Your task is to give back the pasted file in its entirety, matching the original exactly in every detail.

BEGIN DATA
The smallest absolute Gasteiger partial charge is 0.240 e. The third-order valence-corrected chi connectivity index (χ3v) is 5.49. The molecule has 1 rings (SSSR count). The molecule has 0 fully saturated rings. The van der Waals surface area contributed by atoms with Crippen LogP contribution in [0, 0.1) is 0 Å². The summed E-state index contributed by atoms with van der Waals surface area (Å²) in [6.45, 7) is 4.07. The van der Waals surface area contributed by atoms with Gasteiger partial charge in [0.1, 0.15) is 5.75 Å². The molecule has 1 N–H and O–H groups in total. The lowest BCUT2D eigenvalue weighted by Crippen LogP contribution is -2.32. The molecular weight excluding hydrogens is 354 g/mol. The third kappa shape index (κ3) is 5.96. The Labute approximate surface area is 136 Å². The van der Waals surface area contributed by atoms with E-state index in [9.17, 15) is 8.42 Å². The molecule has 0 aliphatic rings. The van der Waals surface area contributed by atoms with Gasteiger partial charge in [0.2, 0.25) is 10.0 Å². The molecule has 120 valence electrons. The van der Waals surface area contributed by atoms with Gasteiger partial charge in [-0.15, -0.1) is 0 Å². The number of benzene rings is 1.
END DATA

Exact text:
The smallest absolute Gasteiger partial charge is 0.240 e. The third-order valence-corrected chi connectivity index (χ3v) is 5.49. The molecule has 1 rings (SSSR count). The molecule has 0 fully saturated rings. The van der Waals surface area contributed by atoms with Crippen LogP contribution in [0, 0.1) is 0 Å². The summed E-state index contributed by atoms with van der Waals surface area (Å²) in [6.45, 7) is 4.07. The van der Waals surface area contributed by atoms with Gasteiger partial charge in [0.1, 0.15) is 5.75 Å². The molecule has 1 N–H and O–H groups in total. The lowest BCUT2D eigenvalue weighted by Crippen LogP contribution is -2.32. The molecular weight excluding hydrogens is 354 g/mol. The third kappa shape index (κ3) is 5.96. The Labute approximate surface area is 136 Å². The van der Waals surface area contributed by atoms with E-state index in [9.17, 15) is 8.42 Å². The molecule has 0 aliphatic rings. The van der Waals surface area contributed by atoms with Gasteiger partial charge in [0.2, 0.25) is 10.0 Å². The molecule has 120 valence electrons. The van der Waals surface area contributed by atoms with Gasteiger partial charge in [-0.15, -0.1) is 0 Å². The number of benzene rings is 1.